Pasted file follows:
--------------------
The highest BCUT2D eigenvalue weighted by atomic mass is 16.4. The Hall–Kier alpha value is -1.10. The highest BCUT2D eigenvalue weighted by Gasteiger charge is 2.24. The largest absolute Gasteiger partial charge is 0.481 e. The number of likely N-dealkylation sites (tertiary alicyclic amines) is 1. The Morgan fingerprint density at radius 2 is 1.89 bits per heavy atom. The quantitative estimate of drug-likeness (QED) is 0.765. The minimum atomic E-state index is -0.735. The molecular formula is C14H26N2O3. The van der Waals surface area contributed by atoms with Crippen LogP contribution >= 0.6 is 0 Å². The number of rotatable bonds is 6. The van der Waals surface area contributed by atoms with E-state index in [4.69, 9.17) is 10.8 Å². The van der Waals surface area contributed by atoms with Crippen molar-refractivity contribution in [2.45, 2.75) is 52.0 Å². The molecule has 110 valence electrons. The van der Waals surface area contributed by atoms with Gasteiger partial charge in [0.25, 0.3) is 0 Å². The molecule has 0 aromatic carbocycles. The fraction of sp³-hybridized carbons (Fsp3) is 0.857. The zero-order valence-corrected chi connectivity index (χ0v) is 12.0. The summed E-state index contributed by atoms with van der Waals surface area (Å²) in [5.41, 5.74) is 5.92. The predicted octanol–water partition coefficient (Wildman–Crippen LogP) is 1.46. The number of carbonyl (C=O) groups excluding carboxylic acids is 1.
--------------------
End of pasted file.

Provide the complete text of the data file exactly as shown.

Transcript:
The highest BCUT2D eigenvalue weighted by atomic mass is 16.4. The Hall–Kier alpha value is -1.10. The highest BCUT2D eigenvalue weighted by Gasteiger charge is 2.24. The largest absolute Gasteiger partial charge is 0.481 e. The number of likely N-dealkylation sites (tertiary alicyclic amines) is 1. The Morgan fingerprint density at radius 2 is 1.89 bits per heavy atom. The quantitative estimate of drug-likeness (QED) is 0.765. The minimum atomic E-state index is -0.735. The molecular formula is C14H26N2O3. The van der Waals surface area contributed by atoms with Crippen LogP contribution >= 0.6 is 0 Å². The number of rotatable bonds is 6. The van der Waals surface area contributed by atoms with E-state index in [4.69, 9.17) is 10.8 Å². The van der Waals surface area contributed by atoms with Crippen molar-refractivity contribution in [2.45, 2.75) is 52.0 Å². The molecule has 110 valence electrons. The van der Waals surface area contributed by atoms with Gasteiger partial charge in [0.25, 0.3) is 0 Å². The molecule has 0 aromatic carbocycles. The fraction of sp³-hybridized carbons (Fsp3) is 0.857. The zero-order valence-corrected chi connectivity index (χ0v) is 12.0. The summed E-state index contributed by atoms with van der Waals surface area (Å²) in [5.41, 5.74) is 5.92. The predicted octanol–water partition coefficient (Wildman–Crippen LogP) is 1.46. The number of carbonyl (C=O) groups excluding carboxylic acids is 1.